I was going to lay off of "Lord of the Rings Online" and Turbine for a while, because you can only kick a dog so long before it just gets pathetic, but today came some news out of LOTRO that I simply have to address. You see, LOTRO players have been reporting an annoying little bug for some time that puts up a message stating "The target you are tracking no longer exists", or something to that effect. This has been reported multiple times over the last couple of years, and it seems whenever there is a major change to the code (such as when an expansion or a big update is released), it comes back.
Well, today Seraphina Brennan (Community Manager "Celestrata" on the LOTRO forums) addressed this issue with the following statement:
While we were unable to fully reproduce the issue on our side, we have checked in a fix in 8.1 that is designed to eliminate the spam. We think we found the problematic strings of code and have appropriately written around them to stop this from happening. However, should it continue, please let us know and we'll continue to look into it."
Okay, I'm no developer, but I did take basic Computer Science class in high school, and this "fix" would have made my teacher's head explode! Let's just say that this "fix" is not exactly following Best Practices. Let's look at this bit by bit, shall we?
"While we were unable to fully reproduce the issue on our side, we have checked in a fix in 8.1 that is designed to eliminate the spam."
Why not? If your QA can't reproduce the problem, then you need new QA, more QA, or maybe there isn't a problem at all here. Maybe the folks reporting the issue are mistaken, and the message is popping up correctly? That isn't likely considering the circumstances, so it appears your QA crew is lacking in some manner, either in staff or expertise.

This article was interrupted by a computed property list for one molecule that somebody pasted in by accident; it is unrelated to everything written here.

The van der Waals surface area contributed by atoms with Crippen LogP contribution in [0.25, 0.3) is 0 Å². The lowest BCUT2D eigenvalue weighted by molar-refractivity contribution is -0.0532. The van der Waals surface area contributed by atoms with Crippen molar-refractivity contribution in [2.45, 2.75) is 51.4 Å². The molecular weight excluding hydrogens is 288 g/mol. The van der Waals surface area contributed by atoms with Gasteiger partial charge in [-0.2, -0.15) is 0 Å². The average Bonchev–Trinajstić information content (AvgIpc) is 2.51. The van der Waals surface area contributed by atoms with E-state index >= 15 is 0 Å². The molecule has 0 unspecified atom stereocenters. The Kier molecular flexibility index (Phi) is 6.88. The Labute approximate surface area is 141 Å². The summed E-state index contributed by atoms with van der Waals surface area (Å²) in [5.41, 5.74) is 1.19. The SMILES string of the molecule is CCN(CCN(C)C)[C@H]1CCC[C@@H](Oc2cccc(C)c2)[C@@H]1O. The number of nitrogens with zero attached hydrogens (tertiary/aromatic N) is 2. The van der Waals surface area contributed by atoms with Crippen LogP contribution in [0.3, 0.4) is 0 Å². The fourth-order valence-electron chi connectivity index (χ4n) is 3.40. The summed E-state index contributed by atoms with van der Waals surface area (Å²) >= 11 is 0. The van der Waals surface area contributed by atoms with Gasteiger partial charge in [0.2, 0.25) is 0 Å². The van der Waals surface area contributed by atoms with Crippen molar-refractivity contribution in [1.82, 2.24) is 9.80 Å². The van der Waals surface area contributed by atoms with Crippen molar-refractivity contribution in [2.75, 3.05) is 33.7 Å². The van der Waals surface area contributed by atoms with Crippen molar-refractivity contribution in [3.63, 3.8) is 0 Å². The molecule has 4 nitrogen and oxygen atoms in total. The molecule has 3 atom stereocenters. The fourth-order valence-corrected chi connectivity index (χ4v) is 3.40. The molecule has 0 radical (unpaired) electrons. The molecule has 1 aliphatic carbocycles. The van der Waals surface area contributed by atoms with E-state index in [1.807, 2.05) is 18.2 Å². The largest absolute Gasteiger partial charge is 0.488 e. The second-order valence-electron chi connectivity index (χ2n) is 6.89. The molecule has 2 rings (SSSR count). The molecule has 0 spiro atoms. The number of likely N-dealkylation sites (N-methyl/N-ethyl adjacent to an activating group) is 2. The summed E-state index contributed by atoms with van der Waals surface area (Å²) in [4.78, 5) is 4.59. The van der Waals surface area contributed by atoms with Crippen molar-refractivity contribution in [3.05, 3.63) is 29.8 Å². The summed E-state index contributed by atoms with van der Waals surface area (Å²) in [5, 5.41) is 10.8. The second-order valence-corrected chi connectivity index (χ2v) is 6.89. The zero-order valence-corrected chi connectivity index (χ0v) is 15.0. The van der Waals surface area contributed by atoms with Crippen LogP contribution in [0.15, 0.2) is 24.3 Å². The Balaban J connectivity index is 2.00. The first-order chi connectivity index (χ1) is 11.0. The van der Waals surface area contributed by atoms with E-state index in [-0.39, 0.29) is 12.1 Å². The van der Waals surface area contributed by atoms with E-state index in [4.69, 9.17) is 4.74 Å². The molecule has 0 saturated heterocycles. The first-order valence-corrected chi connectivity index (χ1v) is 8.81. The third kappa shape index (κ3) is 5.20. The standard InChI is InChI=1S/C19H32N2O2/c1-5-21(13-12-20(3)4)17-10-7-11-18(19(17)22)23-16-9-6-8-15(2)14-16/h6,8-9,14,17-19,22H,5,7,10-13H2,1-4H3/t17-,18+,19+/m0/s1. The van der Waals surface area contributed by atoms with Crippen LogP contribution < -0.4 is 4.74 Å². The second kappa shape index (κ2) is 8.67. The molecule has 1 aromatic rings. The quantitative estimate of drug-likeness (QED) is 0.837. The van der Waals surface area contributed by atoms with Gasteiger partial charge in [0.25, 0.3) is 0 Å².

"We think we found the problematic strings of code and have appropriately written around them to stop this from happening."
Wait, what? You think you have found the problematic strings of code, and you have "appropriately" written around them to stop the problem? Yep, I just heard it, that faint popping sound was my computer science teacher's head exploding. Too bad, he was a nice guy.
This simple statement is so fraught with problems I'm not sure how Seraphina was allowed to state it publicly. First, you think you found the problem code? Since you can't reproduce the problem, how do you know for sure? Secondly, writing around code that might be a problem is never an answer, especially not an appropriate one! Let's see, we think these strings of code might be the cause of a bug we can't even reproduce, so let's just put in new code that skip over this old code, rather than reproduce the bug then find and fix the broken code involved.
Again, I'm not a developer, but even I can see this is a bad idea. You have some code that may or may not be a problem, so you write new code to skip the old code. One has to assume the old code was there for a reason, and by skipping over it, new bugs may be introduced into the program. Or later still, the code added to skip over the old, possibly buggy code may conflict with even newer code, causing other bugs.
LOTRO is not a quilt, it is software! You do not literally patch software, you fix it. You recreate the bug, find the bad code, and fix it. Period. If QA can't reproduce the bug, then QA needs to keep working on it, and when/if they find it, hand it off to the developers to track down the actual, confirmed issue. Patching over the problem (likely by skipping the code that produces this message, in effect muting the bug without fixing it) says Management just wants this to 'go away', rather than actually address the issue at all.
And that is Turbine in a post-WB buyout world, in a nutshell. Doing the least possible work to cover up a problem, rather than actually fixing it, so they can still look like a competent gaming company. Meanwhile the code for the game is looking like an old tire that is covered in patches to stop up all the holes it has developed over the years.
This is so ridiculous it is on the verge of ludicrous.